Viewing 40 posts - 1 through 40 (of 143 total)
  • Show me your pond!
  • Premier Icon bearnecessities
    Full Member

    Because I’m an idiot, I’m redoing a large part of the garden and making a wildlife pond as part of that (about 2.5m x 1.5m).

    Think I’ve googled the pertinent points (sun, good liner, escape routes for drunk hedgehogs etc) but any design ideas or snippets of advice would be greatly appreciated!

    Premier Icon perchypanther
    Free Member

    Premier Icon SaxonRider
    Full Member

    Just finishing the installation of ours now. Will show off when complete. In the meantime, we built a raised bed for it, so some of the issues that apply to ground-level ponds won’t apply.

    Premier Icon mudder
    Free Member

    I built a small wide life pond during the 2nd week of lock-down (2M x 1M x 0.6M deepest)

    Just now getting Dragon Flies visiting and various little things swimming about probably larva of pond flies etc. Still waiting for Pond Skaters,Frogs or Newts to arrive.

    I used Amazon to deliver the underlay, pond liner, Oxygenating plants, Lily and Aquatic compost.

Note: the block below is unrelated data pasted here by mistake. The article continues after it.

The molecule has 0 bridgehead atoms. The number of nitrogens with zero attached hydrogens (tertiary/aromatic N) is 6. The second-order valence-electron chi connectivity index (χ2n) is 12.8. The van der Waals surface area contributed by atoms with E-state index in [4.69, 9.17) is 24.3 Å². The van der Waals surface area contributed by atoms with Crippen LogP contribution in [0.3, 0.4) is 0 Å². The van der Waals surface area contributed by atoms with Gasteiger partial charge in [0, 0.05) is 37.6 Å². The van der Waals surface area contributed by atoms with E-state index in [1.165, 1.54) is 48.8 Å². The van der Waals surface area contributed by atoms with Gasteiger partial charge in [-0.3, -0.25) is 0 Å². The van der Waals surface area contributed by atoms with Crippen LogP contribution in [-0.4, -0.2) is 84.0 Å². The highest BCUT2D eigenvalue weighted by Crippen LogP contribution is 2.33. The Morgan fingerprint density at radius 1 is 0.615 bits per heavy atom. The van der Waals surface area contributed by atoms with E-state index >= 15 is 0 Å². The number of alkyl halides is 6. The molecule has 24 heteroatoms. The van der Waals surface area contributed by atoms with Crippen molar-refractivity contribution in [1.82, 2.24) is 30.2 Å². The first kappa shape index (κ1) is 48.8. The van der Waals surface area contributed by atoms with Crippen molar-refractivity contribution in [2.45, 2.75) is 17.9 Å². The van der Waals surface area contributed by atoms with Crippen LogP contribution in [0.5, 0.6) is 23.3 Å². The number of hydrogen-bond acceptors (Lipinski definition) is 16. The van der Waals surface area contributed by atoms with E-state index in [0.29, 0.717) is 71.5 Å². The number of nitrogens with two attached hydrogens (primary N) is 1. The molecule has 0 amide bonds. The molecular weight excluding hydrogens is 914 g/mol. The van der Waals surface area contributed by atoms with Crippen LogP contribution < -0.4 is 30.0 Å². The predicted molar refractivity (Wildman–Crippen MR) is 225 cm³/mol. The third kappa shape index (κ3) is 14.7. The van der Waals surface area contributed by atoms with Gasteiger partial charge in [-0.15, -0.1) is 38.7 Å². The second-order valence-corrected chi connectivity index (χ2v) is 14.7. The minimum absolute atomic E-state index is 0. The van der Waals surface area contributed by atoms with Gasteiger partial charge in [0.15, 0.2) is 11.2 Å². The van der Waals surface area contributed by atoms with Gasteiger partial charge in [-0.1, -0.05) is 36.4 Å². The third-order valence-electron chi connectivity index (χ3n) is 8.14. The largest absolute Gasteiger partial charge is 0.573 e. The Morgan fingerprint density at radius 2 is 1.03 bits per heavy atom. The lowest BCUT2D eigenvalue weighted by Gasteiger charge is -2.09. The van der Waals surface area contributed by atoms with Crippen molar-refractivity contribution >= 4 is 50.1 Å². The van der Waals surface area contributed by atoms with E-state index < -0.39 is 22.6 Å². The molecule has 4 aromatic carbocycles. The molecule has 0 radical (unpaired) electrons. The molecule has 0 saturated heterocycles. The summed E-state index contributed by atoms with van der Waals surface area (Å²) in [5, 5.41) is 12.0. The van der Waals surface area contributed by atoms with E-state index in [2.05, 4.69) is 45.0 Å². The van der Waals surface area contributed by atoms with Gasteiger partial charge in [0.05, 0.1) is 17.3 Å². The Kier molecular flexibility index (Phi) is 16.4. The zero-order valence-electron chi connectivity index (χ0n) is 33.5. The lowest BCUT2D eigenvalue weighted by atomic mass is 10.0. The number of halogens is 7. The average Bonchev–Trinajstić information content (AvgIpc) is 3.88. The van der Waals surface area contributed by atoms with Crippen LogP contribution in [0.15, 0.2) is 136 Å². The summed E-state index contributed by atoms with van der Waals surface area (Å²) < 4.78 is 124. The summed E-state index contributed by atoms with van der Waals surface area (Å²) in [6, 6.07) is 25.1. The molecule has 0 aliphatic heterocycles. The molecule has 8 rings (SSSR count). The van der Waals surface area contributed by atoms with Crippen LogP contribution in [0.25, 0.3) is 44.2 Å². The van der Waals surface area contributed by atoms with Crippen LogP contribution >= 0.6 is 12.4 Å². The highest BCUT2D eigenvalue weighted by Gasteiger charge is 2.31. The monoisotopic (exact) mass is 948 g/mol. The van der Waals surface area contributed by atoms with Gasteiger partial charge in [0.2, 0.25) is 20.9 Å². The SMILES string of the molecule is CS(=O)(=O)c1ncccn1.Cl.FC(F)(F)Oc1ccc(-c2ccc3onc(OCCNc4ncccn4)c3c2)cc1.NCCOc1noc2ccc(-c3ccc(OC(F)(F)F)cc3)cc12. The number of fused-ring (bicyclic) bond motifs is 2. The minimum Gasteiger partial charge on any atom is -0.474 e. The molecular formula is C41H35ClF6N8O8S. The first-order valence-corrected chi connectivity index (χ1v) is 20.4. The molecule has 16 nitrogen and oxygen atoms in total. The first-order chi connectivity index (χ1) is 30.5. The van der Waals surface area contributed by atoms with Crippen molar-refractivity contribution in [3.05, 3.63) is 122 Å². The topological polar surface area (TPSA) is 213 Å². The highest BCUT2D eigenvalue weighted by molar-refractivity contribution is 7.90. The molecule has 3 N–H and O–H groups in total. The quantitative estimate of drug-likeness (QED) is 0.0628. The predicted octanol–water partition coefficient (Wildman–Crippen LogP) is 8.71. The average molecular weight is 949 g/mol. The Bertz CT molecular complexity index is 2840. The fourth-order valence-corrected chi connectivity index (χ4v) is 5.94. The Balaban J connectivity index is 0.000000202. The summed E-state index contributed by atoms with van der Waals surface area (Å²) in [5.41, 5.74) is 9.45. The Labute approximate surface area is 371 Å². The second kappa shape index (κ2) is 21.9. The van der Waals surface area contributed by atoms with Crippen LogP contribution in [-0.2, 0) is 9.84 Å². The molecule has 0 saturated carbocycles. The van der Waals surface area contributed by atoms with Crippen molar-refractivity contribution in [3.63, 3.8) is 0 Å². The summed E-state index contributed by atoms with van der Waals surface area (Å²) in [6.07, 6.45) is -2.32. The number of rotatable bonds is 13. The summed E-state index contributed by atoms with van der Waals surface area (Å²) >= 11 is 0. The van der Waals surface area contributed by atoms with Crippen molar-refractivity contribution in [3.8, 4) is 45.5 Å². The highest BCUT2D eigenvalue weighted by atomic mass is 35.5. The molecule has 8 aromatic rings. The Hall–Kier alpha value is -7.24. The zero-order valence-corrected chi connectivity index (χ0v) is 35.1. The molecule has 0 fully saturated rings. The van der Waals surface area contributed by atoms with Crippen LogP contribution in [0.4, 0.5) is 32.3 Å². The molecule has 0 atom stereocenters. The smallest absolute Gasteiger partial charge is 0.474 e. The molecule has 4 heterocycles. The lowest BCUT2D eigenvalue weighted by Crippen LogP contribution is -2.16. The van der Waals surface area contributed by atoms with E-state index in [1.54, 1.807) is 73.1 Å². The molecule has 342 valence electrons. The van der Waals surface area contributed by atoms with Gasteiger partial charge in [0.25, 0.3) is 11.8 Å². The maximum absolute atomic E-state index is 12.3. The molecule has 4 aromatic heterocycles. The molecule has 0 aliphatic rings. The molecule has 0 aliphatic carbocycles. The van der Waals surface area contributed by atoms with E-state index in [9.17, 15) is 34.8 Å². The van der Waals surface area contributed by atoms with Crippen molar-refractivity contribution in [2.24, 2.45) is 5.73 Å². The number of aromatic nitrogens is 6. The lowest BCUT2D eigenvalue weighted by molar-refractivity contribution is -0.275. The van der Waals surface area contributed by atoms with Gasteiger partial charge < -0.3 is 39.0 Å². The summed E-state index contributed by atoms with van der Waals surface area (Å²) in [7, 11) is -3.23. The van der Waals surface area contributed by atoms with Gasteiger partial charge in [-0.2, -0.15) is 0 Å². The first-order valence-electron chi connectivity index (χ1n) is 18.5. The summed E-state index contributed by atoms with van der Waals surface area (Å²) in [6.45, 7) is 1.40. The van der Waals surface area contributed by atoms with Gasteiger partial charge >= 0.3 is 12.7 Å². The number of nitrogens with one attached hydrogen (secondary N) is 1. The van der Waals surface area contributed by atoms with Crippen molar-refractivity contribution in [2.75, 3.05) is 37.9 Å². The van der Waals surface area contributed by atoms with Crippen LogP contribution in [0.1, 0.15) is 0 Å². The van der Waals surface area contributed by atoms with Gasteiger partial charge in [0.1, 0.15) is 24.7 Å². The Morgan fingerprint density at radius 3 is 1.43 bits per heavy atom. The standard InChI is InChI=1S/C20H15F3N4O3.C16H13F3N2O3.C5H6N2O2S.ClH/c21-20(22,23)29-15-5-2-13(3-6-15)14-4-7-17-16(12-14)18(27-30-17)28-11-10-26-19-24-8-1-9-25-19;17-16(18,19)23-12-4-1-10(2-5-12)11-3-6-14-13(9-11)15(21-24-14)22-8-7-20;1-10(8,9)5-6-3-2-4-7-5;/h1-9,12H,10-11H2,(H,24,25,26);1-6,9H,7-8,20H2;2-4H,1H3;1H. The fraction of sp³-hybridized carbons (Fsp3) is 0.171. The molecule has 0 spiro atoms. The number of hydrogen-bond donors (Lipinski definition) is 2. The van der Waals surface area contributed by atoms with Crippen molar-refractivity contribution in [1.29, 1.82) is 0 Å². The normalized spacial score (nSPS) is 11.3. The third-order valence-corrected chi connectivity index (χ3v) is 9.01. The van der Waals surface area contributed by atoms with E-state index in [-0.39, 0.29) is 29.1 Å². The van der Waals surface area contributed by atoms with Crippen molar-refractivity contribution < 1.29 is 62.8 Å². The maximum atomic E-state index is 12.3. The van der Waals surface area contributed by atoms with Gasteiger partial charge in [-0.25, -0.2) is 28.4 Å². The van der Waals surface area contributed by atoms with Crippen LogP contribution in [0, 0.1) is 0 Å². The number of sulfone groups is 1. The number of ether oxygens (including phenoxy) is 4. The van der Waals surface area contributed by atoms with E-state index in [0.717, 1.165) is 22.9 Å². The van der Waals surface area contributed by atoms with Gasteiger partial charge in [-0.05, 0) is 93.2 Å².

For the plants I used plastic flower pots, drilled holes and use a hemp liner with gravel on-top
    which seems to have worked.

    According to my Daughter its kept me happy and quiet 🙂

    Just wish , I have space to build a mk2 bigger version.

    Premier Icon willjones
    Free Member

    Following with interest. I’ve always wanted a water lily or two, and some wildlife. Also some running water noise to drown out the occasional speeding hooligan. We’ve a garden split onto two levels with a terracy bit and a gardeny bit. Thinking of a raised, square pond on each level linked with small waterfall. Kids can send their lego off the top to the bottom too. Given the landscaping involved, probably going to save this job until the borders/raised bed die back, but all tips and inspiration in the meantime most welcome!

    Premier Icon gauss1777
    Free Member

    My wife built ours a few years back and it’s very nice. Of a similar size to above, about 3m by 2m. The wildlife loves it, but alas no frogs here : (

    It would be nice to have it a little bigger. My wife who knows more about all this, was saying recently that she’d like a small fountain in it, to help with oxygenation.

    The only issue she’s had is that the birds and perhaps cats that use it to drink from have put holes in the liner, which means it doesn’t fill as high as it did. Something like stones perhaps might have prevented this – others may have ideas on this.

    Premier Icon mudder
    Free Member